Realism

Realism Art Movement
Gustave Courbet: The Wheat Sifters

Time period: Post-Renaissance

Century: 19th century

Notable artists: Gustave Courbet, Jean-Francois Millet

Realism was an art movement from the mid-19th century; artists sought to depict everyday life and contemporary society in a realistic manner, without idealisation or romanticisation. Realist artists focused on objective reality and the mundane, often drawing inspiration from the working class and rural subjects. Symbolism and supernatural themes were often omitted, in favour of depicting the “real” world as it was.

Famous Realist artists include Gustave Courbet and Jean-Francois Millet, who were known for their depictions of peasant life and natural landscapes. The Realist movement had a significant impact on future art movements such as Hyperrealism and Photorealism. 

Realism veered away from the stylised and exaggerated depictions of life in previous art movements, in favour of embracing the everyday world. The naturalism movement was closely related to the realism movement; artists aimed to represent nature as they saw it, without stylisation.

Impressionism

Claude Monet: Banks of the Seine at Jenfosse – Clear Weather

Time period: Modern

Century: 19th century

Notable artists: Monet, Edgar Degas, Renoir

The Impressionist movement was a popular art movement in France in the mid-19th century. The goal of the Impressionism art style is to capture nature, with a focus on the appearance of light and colour, as opposed to a focus on realism or rendering details.

Impressionism is one of the most well known art movements and it emerged in France in the late 19th century. Artists like Claude Monet and Pierre-Auguste Renoir focused on capturing the fleeting impressions and effects of light in their paintings.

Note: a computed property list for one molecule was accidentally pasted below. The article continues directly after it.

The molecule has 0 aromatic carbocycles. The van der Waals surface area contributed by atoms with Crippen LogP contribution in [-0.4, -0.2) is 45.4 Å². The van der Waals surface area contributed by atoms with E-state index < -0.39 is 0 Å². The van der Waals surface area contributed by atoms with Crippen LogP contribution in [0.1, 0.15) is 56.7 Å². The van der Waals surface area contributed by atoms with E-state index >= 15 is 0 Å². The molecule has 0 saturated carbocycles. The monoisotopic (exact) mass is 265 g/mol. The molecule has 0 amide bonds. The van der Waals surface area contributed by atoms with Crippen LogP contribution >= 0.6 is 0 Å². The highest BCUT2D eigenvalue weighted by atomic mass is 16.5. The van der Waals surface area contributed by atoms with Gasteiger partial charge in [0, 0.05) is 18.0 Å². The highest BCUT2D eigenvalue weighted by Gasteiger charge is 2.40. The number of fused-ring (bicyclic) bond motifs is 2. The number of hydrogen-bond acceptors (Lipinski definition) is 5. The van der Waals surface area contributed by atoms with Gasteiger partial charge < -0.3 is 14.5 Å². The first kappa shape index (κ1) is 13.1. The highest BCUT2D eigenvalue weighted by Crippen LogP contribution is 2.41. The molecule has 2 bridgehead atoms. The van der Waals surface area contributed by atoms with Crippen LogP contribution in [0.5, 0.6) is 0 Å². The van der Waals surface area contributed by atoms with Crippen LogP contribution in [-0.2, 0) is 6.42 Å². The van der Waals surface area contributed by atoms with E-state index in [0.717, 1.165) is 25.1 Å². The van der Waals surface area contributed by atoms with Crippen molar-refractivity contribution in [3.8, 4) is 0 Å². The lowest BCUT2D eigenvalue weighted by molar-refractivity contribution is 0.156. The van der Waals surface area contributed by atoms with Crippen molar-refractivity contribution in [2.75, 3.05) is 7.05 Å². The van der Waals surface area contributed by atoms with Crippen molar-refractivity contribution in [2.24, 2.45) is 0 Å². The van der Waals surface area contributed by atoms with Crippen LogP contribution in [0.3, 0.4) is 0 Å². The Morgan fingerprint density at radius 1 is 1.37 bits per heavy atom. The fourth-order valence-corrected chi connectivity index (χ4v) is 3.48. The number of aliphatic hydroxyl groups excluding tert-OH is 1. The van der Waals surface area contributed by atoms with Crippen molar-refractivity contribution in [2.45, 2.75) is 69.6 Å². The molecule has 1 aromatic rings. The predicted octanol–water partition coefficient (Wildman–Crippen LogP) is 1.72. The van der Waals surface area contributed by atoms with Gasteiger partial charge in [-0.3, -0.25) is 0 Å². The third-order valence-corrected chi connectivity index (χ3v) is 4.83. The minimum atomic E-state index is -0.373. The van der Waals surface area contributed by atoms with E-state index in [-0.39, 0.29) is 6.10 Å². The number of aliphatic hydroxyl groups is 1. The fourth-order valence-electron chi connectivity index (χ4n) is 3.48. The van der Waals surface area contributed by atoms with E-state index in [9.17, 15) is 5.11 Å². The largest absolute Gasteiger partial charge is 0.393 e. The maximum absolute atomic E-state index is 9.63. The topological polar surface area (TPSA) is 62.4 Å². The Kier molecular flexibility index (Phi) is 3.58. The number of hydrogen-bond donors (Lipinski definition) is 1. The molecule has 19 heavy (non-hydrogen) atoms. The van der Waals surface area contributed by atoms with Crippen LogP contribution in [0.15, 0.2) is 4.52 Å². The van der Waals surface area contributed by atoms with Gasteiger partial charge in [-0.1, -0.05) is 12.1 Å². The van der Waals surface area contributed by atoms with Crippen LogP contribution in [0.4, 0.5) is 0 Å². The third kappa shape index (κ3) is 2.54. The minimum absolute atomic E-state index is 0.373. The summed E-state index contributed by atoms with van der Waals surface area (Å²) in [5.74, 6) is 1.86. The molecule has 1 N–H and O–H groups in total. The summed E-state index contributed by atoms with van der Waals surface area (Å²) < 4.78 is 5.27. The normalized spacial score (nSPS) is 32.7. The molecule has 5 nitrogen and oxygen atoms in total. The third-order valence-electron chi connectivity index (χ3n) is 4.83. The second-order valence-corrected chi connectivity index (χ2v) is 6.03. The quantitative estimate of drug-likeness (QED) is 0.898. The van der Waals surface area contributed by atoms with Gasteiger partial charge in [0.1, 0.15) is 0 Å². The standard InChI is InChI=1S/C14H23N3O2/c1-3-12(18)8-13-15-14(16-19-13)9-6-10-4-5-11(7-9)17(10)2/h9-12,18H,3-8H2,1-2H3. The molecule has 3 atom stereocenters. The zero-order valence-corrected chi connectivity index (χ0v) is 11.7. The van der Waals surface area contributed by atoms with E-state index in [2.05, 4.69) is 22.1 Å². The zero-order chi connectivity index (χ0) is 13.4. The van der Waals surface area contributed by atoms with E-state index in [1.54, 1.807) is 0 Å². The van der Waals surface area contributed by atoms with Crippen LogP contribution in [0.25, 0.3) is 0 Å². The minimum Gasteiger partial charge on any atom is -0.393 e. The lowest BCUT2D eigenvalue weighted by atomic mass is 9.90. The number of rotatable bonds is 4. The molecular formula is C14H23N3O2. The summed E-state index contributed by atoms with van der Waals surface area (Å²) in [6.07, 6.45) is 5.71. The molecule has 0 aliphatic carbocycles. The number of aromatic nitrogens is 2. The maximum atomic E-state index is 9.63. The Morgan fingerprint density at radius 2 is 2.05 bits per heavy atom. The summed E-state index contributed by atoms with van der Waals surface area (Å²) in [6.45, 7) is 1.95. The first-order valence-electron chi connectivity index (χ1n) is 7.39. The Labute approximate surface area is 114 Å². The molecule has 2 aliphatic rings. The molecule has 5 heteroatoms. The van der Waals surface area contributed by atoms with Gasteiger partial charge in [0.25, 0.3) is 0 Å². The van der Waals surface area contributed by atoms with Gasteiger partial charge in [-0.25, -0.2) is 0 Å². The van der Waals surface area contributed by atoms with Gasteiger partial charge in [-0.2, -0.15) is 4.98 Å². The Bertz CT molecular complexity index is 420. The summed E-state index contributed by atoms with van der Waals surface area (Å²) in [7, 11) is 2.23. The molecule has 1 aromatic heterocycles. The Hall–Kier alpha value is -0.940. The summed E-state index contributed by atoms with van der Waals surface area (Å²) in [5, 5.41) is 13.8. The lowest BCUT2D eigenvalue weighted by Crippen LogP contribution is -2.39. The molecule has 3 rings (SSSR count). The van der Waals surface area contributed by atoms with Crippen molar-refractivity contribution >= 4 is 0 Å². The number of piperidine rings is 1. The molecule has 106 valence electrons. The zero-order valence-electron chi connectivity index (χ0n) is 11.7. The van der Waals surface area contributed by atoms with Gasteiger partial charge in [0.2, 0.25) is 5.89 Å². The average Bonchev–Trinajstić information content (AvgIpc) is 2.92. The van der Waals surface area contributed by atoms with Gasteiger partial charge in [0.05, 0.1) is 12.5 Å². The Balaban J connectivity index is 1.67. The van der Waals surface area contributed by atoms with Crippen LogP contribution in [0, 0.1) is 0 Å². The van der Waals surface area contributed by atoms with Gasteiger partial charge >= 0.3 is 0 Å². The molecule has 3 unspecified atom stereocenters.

Painters would apply paint in thick, loose brushstrokes, using a technique called impasto painting to create texture on the canvas surface.

Monet would apply unmixed paint colours to the canvas to create a sense of diversity and movement on the surface. This leads to the viewer mixing colours optically rather than physically, as the eye blends them together.

Impressionist artists in France rejected the notion of exhibitions and academies controlled by the state, in favour of independent exhibitions. From this, more individual and painterly art styles flourished that exemplified the joy of using colour and of painting itself. This contrasted to the more restrictive and realistic representations of subject matter that the academies taught.

Post-Impressionism

Van Gogh Irises
Vincent Van Gogh: Irises

Time period: Modern

Centuries: 19th century

Notable artists: Paul Cezanne, Edgar Degas, Van Gogh, Paul Gauguin

Post-Impressionism was closely related to the Impressionism art style and art movement, however, artists expanded upon its principles to create more expressive styles. Artists used individual creativity, techniques and style to represent their subject matter, as opposed to using techniques taught in academies to achieve realism. Post-Impressionist artists such as Paul Cezanne focused on creating a sense of structure and order in their work, while others like Vincent Van Gogh experimented with bold colours and expressive brushstrokes.

There are lots of overlaps between impressionism and post-impressionism, with the emphasis on the painterly nature of the artworks and the use of bright colours. However, Post-Impressionism focussed more on the structure and composition of the artwork alongside incorporating symbology, rather than using fleeting, transitory moments as references. Impressionism focussed on capturing moments with light and colour, whilst Post-Impressionists focussed on creating more expressive artworks.

Post-Impressionist artists also often drew inspiration from non-Western art, including African and Japanese art, as well as folk art. Post-Impressionism had a significant impact on later movements such as Fauvism, Cubism, and Expressionism.

Expressionism

Edvard Munch: White Night

Time period: Modern

Centuries: 20th century

Notable artists: Vincent van Gogh, Edvard Munch, Wassily Kandinsky

Expressionism was a modern movement that emphasised the artist’s inner emotions or response to the subject matter, rather than an accurate depiction. It often featured distorted or abstracted forms, bright colours, and exaggerated gestures.

Dutch artist Vincent van Gogh is well-known for his expressive brushstrokes and intense use of colour in works such as “The Starry Night.” Norwegian painter Edvard Munch’s painting “The Scream” is a famous example of Expressionist art, depicting a figure with an exaggerated facial expression and distorted figure. Russian painter Wassily Kandinsky is known for his abstract works, which emphasised spiritual and emotional expression.

Expressionism evolved from Post-Impressionist movements that focused on psychological and expressive elements in art, as well as influences from Symbolism, Romanticism and Fauvism.